Liberty Valance

October 01, 2004

The man who shot Liberty Valance
Paramount Pictures, 1962 ;
screenplay by James Warner Bellah and Willis Goldbeck ;
produced by Willis Goldbeck ;
directed by John Ford.
Cast: John Wayne, James Stewart, Vera Miles, Lee Marvin, Edmond O'Brien, Andy Devine, Ken Murray.

This is a classic western, one that pops up again and again on the cowboy channel, but one that I had never watched more than a few minutes of.

Just a couple of comments: I was struck by the melding of 1960s Cowboys with a reading of 1870s politics - there is an election held in a bar and a territorial convention featuring a band, a rodeo trick roper, and all sorts of shouting. I was struck by the nearly monochrome nature of the cast: all white, one black (Pompey) and no indians. This matches the 1960s view of the West, and it matches the mythic west created in part by John Ford in movies like this; it does not match the historic west. Edmond O'Brien does a wonderful job of chewing on the scenery as the drunken editor - I found myself admiring the Shatnerian quality of his performance.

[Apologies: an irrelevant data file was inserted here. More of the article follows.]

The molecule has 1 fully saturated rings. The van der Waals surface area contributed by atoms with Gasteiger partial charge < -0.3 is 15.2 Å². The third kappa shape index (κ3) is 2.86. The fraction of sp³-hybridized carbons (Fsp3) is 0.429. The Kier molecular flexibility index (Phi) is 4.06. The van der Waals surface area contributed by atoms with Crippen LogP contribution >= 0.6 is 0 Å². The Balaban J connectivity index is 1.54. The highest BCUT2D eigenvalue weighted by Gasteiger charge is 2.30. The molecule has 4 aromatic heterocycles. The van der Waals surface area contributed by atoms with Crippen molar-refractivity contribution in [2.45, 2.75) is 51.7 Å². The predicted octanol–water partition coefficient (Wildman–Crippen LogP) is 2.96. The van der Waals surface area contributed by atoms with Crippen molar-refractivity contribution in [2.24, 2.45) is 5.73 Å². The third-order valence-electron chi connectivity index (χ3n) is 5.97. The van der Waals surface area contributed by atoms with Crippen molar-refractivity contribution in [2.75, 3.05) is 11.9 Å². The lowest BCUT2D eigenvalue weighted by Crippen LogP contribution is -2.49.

I like the basic moral problem at the core of the movie, with Jimmie Stewart living a public life built around the fact that he was given credit for something that he had tried to do, but that someone else actually did for him, and we can see the pain in his heart every time he is praised for his action. And yet, when he thought he had done it, he refused to take political credit for it. Only after learning the truth does he take the public stage. As such the movie is a good moral study in truth and responsibility.

Good movie, glad I watched it.

Posted by Red Ted at October 1, 2004 10:23 AM | TrackBack
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